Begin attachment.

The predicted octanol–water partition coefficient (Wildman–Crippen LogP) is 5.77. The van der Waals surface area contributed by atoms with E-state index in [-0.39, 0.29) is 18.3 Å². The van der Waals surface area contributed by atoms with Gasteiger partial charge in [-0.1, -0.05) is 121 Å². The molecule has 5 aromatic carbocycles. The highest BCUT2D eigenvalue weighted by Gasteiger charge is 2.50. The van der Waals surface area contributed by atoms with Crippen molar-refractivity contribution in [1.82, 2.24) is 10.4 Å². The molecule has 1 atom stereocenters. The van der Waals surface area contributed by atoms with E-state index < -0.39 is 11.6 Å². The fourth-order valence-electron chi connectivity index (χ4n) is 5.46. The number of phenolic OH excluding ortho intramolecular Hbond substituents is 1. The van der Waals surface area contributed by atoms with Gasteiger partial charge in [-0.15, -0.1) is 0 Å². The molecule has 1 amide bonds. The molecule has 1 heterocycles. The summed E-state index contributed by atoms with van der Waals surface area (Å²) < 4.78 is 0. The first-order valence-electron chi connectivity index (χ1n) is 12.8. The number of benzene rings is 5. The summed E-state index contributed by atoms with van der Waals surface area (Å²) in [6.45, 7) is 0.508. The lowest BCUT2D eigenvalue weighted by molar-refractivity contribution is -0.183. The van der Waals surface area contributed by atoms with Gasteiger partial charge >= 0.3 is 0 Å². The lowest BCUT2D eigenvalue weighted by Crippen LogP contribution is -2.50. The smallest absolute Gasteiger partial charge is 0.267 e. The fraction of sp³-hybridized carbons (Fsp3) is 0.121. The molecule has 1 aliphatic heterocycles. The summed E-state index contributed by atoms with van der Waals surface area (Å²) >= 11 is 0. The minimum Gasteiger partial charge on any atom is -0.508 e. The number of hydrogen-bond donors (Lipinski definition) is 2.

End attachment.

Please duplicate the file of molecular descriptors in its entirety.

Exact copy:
The predicted octanol–water partition coefficient (Wildman–Crippen LogP) is 5.77. The van der Waals surface area contributed by atoms with E-state index in [-0.39, 0.29) is 18.3 Å². The van der Waals surface area contributed by atoms with Gasteiger partial charge in [-0.1, -0.05) is 121 Å². The molecule has 5 aromatic carbocycles. The highest BCUT2D eigenvalue weighted by Gasteiger charge is 2.50. The van der Waals surface area contributed by atoms with Crippen molar-refractivity contribution in [1.82, 2.24) is 10.4 Å². The molecule has 1 atom stereocenters. The van der Waals surface area contributed by atoms with E-state index < -0.39 is 11.6 Å². The fourth-order valence-electron chi connectivity index (χ4n) is 5.46. The number of phenolic OH excluding ortho intramolecular Hbond substituents is 1. The van der Waals surface area contributed by atoms with Gasteiger partial charge in [-0.15, -0.1) is 0 Å². The molecule has 1 amide bonds. The molecule has 1 heterocycles. The summed E-state index contributed by atoms with van der Waals surface area (Å²) < 4.78 is 0. The first-order valence-electron chi connectivity index (χ1n) is 12.8. The number of benzene rings is 5. The summed E-state index contributed by atoms with van der Waals surface area (Å²) in [6.45, 7) is 0.508. The lowest BCUT2D eigenvalue weighted by molar-refractivity contribution is -0.183. The van der Waals surface area contributed by atoms with Gasteiger partial charge >= 0.3 is 0 Å². The lowest BCUT2D eigenvalue weighted by Crippen LogP contribution is -2.50. The smallest absolute Gasteiger partial charge is 0.267 e. The fraction of sp³-hybridized carbons (Fsp3) is 0.121. The molecule has 1 aliphatic heterocycles. The summed E-state index contributed by atoms with van der Waals surface area (Å²) >= 11 is 0. The minimum Gasteiger partial charge on any atom is -0.508 e. The number of hydrogen-bond donors (Lipinski definition) is 2.